Luxembourg is a target country for human trafficking. Traffickers bring victims here to work in forced labor. Fabienne Rossler, General Secretary for the Consultative Commission for Human Rights (CCDH) says: “Forced prostitution in Luxembourg is more lucrative in Luxembourg than in other countries. And the size of the country allows the traffickers to quickly leave or take the victims out of the country if they fear that there might be an investigation.” Between 2019 and 2020, 23 victims have been officially identified in Luxembourg, 13 of those are women and 10 are men. The number of unreported cases is probably much higher, it is impossible to estimate how many people have been trafficked here to Luxembourg and the chances to make the perpetrators responsible before a court are low. Firstly, because many victims wouldn’t file a report. “Often, they are afraid to do so. The traffickers might have threatened them or their families or they just prefer to go back to their country of origin. Other victims might be afraid to seek help because they might be in an illegal situation.”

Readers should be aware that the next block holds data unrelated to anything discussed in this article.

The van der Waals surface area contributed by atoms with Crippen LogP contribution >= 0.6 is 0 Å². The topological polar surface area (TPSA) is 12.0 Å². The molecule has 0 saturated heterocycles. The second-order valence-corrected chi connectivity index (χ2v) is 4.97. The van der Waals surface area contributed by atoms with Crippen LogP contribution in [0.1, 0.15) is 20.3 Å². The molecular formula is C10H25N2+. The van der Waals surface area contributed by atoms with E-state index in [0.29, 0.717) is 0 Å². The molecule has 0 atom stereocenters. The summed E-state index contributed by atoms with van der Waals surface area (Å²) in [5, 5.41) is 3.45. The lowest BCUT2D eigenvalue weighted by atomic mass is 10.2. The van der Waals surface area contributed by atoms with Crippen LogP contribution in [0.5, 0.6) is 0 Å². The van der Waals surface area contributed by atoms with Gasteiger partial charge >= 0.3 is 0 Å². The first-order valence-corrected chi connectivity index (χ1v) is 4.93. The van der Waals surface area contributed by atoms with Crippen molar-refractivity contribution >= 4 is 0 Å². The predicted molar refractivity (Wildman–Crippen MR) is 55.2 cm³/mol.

The CCDH was founded by law in 2014 as an independent organization to advise the government on human rights matters and to observe trends. Since the commission for Human Rights started their mission by law in 2014, the legal framework has improved a lot, Fabienne says. But the CCDH still is concerned about the situation. In their last reports to the government, the CCDH highlighted the need for more human resources in the fight against trafficking. “The number of victims of forced labor is on the rise, mainly in restaurants, in the construction sector, and also in private homes, meaning domestic servitude.” According to the latest report, forced labor has become the leading motive of trafficking. The statistics however count only the visible parts of trafficking. The pandemic forced namely the sexwork activities to go under the radar. “It has become very difficult to detect and to get in touch with victims of forced prostitution. The commercial sex activities moved increasingly to private apartments and online platforms.”
Victims of human trafficking in Luxembourg can seek help with the initiative Infotraite. Website: www.stoptraite.lu, Hotline: +352 24460 3220. E-mail: firstname.lastname@example.org.
Photo: Charles LeBlanc/flickr
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